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Pickleball - Pain in the Outer Leg



Have you ever had pain around the outer leg, somewhere between the outer hip and the knee? It’s possible that the iliotibial band (or IT band, for those acronym lovers out there) may have something to do with it. Pain around the iliotibial band is actually a pretty common issue for pickleball players.

If you’ve never heard of the IT band, run your hand down the outside of your upper leg. If you feel some little bumps (which may or may not be painful) you’re likely feeling some tight spots in the iliotibial band.

But…what even is the iliotibial band, anyways?

I’ve heard many people speak about the iliotibial band as though it is a muscle, but in fact, it isn’t. It’s actually made up of connective tissue, and serves more of a supportive/protective function. Thus, the iliotibial band is not designed to stretch or lengthen in the way that we would expect a muscle to do.


Muscle…Connective tissue…Why does it even matter?

It matters because, in fact, connective tissue is incredibly tough and dense material. In fact, it’s so tough that studies have shown that it takes approximately 2000 lbs of force to create a 1% change in the length or form of the iliotibial band!

I don’t know about you, but I’m not capable of generating 2000 lbs of force with my hands. Neither is a foam roller, massager, or that other fancy gadget you see on a late night infomercial. This creates something of a conundrum, as massaging out the iliotibial band is one of the most common things that people attempt to do in order to address pain around the iliotibial band.

What to do, what to do…

Well, the good news is that issues in the iliotibial band are typically not caused by the iliotibial band itself. Once you figure out what is causing the iliotibial band to become tight and adequately address it, that pain in the outer leg tends to clear right up.

The common culprits?

First off, there is a little muscle called the tensor fascia latae that blends in with the upper iliotibial band. When this little muscle with a big name becomes overused and tight, it tends to cause irritation to the iliotibial band. If this is your culprit, the primary goal is to discern what part of the body the tensor fascia latae is overworking for, and improve function in those areas to reduce the stress placed upon the tensor fascia latae and iliotibial band. It’s a little like detective work!

Another common cause stems from the low back. In this instance, it’s possible that tightness around the low back is causing a person to move differently, causing more stress to be placed on the iliotibial band. Alternatively, nerve issues around the low back (such as sciatica) can also mimic iliotibial band syndrome symptoms.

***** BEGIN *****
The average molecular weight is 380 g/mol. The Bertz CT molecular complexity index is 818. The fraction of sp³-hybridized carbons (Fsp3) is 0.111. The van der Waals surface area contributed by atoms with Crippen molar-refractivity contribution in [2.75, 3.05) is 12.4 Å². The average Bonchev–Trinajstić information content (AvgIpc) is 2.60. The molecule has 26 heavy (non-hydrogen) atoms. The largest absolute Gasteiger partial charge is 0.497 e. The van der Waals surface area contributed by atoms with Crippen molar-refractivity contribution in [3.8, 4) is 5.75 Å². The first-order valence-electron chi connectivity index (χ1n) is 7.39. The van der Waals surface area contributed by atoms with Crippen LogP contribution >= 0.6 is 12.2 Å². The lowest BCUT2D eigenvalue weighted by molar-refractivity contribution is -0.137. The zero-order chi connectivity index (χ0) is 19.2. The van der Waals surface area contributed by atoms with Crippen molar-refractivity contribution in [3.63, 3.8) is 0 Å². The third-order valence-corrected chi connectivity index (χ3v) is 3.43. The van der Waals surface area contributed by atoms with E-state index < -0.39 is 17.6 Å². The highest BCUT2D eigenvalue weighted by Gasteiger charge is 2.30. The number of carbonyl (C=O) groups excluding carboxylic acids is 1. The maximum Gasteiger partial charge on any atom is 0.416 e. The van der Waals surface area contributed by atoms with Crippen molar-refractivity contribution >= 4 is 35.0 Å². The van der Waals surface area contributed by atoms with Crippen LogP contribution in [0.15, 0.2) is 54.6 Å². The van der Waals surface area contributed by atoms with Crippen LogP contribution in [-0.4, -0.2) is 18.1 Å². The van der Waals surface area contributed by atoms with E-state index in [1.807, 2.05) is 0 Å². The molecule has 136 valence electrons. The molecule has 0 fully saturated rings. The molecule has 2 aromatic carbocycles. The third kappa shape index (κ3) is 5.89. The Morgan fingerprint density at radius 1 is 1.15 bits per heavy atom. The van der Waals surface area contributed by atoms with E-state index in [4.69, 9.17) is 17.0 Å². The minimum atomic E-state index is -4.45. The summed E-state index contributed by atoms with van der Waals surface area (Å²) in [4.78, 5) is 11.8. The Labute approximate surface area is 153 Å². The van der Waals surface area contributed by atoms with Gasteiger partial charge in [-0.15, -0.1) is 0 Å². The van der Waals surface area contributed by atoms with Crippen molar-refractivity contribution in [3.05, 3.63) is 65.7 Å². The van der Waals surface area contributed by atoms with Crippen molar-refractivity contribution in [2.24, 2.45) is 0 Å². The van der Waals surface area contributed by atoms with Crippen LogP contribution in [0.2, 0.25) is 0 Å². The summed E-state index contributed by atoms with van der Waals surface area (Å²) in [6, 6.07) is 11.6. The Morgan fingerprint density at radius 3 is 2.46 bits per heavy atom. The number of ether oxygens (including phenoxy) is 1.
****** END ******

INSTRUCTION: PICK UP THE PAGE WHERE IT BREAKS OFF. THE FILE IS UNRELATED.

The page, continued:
Abnormal movement patterns, such as walking with a limp, can also place additional strain on the iliotibial band. In this case, anything contributing to the abnormal movement needs to be addressed and persisting habits must be retrained. Contributing factors may range from pain in other areas, weakness, and joint or muscle stiffness.

Ultimately, once the root cause of the iliotibial band pain is addressed, symptoms typically alleviate fully, and people are able to resume pickleball play without long term problems. Invasive procedures such as surgery are not necessary for iliotibial band issues the majority of the time.

Now…what about pickleball? The most important things you can do to protect your iliotibial band involve being vigilant of how you move, and ensuring that you have adequate endurance and strength around your hips. Make sure that you’re using good form with your footwork (especially when going side to side), and using proper lunge/squat techniques when the game makes you have to bend for the ball.

It sounds easy, but body mechanics are a challenging thing, especially since your opponents are always going to be trying to outfox you with tough returns. Practice makes perfect, and if you need a hand I’m happy to be a resource!

Need help with an issue such as pain in the outer leg? Or do you just want to make sure that your legs are as strong and flexible as they should be to keep you playing your best pickleball game? As a doctor of physical therapy and owner of Serendipity Physical Therapy and Wellness, I’m happy to work with you to help with all of these kinds of needs. (I do house calls around the general Naples area!)

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I help pickleball players with a wide variety of issues, from injury rehab to improving flexibility and reducing the likelihood of getting hurt on the courts.

If you’re new, you can check out more of my advice and content here: https://www.serendipityptw.com/blog.

If there is anything I can help you with, or you have questions, please give me a call at (239) 232-8155, or send me an email at Contact@SerendipityPTW.com. I would love to see how I can help get you moving at your best!


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